TCS Daily


Wildlife Enrichment and Oil Exploration a 2-for-1 Deal at the Welder Wildlife Refuge

By Michael De Alessi - May 15, 2001 12:00 AM

For landowners and conservation groups intimately involved with the environment, every day is Earth Day. For many others, however, this year's version added a bonus chance to lament the new Administration's 'anti-environment' agenda. One of the most egregious parts of this agenda, we've been told, is the push to drill for oil in the Alaska's Arctic National Wildlife Refuge (ANWR) and on other public lands.

Yet, anyone who thinks that oil and wildlife cannot mix has surely never visited the Rob and Bessie Welder Wildlife Refuge near Corpus Christi, Texas. This 7,800-acre refuge was formed in 1954 at the bequest of Rob Welder, a Texas rancher whose family first obtained the land in a grant from the King of Spain and who obtained his fortune from oil. Mr. Welder had a passion for wildlife, and set up the private, non-profit Foundation to demonstrate the compatibility of ranching with habitat conservation and to foster continued research projects on wildlife management. According to the folks at Welder, "no other organization has dedicated itself solely to conducting wildlife research in the midst of a ranching operation and an active oil field."

And so the refuge today remains a working cattle ranch with operating oilfields and a healthy array of wildlife ranging from bobcats to bobwhites and tremendous wintering populations of waterfowl and shorebirds. One reason for the diversity of wildlife at Welder is that it literally sits at a biological crossroads. It is the northern limit for many tropical birds and the southern limit for many temperate birds, and it also lies in a transition zone between the Gulf Prairies and Marshes and the Rio Grande Plains.

Welder also actively enhances wildlife habitat - nesting boxes for black whistling ducks have been used for the last 25 years (during which there has been a tenfold increase in their population). Five hundred acres of wetlands have been both created and enhanced. There has also been a stable population of about 1,000 deer on the property for over 35 years.

According to Welder's Director, Lynn Drawe, one of the aims of the Foundation is to demonstrate to other Texas ranchers just how strong their property rights are when it comes to oil exploration on their land - meaning that they can ensure environmentally sensitive production. Welder contracts with the operator to put a deposit down for clean up and to agree to all sorts of other conditions such as carrying all mud off the property and building high levees and low ditches around the pad (for emergency spillage).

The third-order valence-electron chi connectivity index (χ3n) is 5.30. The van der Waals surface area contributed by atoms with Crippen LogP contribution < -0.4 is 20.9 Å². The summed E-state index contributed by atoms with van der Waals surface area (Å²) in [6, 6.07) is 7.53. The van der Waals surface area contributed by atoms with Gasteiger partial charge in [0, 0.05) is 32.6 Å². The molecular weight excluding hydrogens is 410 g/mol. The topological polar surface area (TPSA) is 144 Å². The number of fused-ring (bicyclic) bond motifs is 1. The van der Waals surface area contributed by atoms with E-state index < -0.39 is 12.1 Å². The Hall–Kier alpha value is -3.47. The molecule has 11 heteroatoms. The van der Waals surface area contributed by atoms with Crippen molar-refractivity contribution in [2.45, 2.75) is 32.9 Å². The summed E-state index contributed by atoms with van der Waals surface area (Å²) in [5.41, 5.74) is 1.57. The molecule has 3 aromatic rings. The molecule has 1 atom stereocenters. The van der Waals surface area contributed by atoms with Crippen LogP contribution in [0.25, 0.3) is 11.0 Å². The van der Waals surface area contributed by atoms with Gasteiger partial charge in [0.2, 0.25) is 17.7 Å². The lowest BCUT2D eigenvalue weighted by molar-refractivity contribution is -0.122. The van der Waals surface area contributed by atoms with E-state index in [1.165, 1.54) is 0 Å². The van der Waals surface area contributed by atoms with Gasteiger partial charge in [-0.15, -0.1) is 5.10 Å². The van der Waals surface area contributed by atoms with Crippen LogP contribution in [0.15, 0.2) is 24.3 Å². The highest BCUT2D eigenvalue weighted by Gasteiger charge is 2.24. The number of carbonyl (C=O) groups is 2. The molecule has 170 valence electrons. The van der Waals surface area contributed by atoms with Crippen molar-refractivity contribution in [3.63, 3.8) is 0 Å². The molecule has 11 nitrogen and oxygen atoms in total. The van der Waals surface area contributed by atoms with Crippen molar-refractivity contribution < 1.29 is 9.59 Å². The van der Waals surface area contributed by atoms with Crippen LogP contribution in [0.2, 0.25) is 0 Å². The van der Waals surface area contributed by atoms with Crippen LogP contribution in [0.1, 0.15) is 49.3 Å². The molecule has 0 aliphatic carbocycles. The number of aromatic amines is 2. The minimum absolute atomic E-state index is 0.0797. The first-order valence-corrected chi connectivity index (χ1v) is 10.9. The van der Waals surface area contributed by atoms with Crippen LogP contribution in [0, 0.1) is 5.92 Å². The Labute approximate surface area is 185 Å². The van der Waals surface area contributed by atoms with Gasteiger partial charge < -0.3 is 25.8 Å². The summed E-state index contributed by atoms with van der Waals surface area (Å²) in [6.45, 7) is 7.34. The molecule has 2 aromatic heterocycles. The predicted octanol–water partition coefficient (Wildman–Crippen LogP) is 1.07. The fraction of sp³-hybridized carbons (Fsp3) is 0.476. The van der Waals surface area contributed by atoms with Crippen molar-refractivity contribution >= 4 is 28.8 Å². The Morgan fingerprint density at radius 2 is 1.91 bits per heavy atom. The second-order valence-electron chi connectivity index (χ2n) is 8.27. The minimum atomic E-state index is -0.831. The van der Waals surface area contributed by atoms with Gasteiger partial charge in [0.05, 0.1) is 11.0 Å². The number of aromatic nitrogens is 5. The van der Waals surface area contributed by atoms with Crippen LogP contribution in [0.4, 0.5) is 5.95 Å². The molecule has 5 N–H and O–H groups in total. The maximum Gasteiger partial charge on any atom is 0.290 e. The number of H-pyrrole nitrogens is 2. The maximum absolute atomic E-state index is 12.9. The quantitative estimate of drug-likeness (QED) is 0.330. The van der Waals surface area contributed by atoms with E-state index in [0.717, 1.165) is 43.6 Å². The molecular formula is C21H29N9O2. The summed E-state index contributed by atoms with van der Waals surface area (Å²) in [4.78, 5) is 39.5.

The wildlife refuge has had as many as 25 producing wells on the property, but in recent years that number has slowly dwindled to three or four, due in part to fluctuations in the price of oil, but also to rapid changes in technology. Advances in slant drilling, for example, allow fewer pads to access a wider area. Once a drilling pad has been shut down and cleared out, the land quickly reverts to its natural state. After one year there is a patch of wildflowers, and in another year or two it becomes impossible to tell that anything was ever there.

Cattle are also an important part of the refuge. According to Drawe, "Every cow and every acre is a research unit." In fact, since the late 1950s, about 250 graduate theses and dissertations have been supported by the Foundation. Welder annually supports about 20 students to conduct research and pursue advanced degrees in wildlife conservation and management. Many of the students complete their research at Welder, and the rest are spread out across the United States and Canada. There is also an extensive outreach program that affords both younger students and their teachers the opportunity to tour the refuge.

The Welder Wildlife Refuge is living proof that oil and wildlife can mix, especially now that scientific and technological advances have made oil exploration a more environmentally sensitive activity.

Of course, ANWR and other sites under consideration for energy exploration are public lands, not private. Since politics is all too often about posturing, not progress, many of the tradeoffs and opportunities that a place like Welder faces may not exist in those locales. As a consequence, everyone expects the fight over drilling will be rude and polemic. Yet much of the sting would be removed if landowners, not the political process, were called upon to balance environmental and development needs in the first place.
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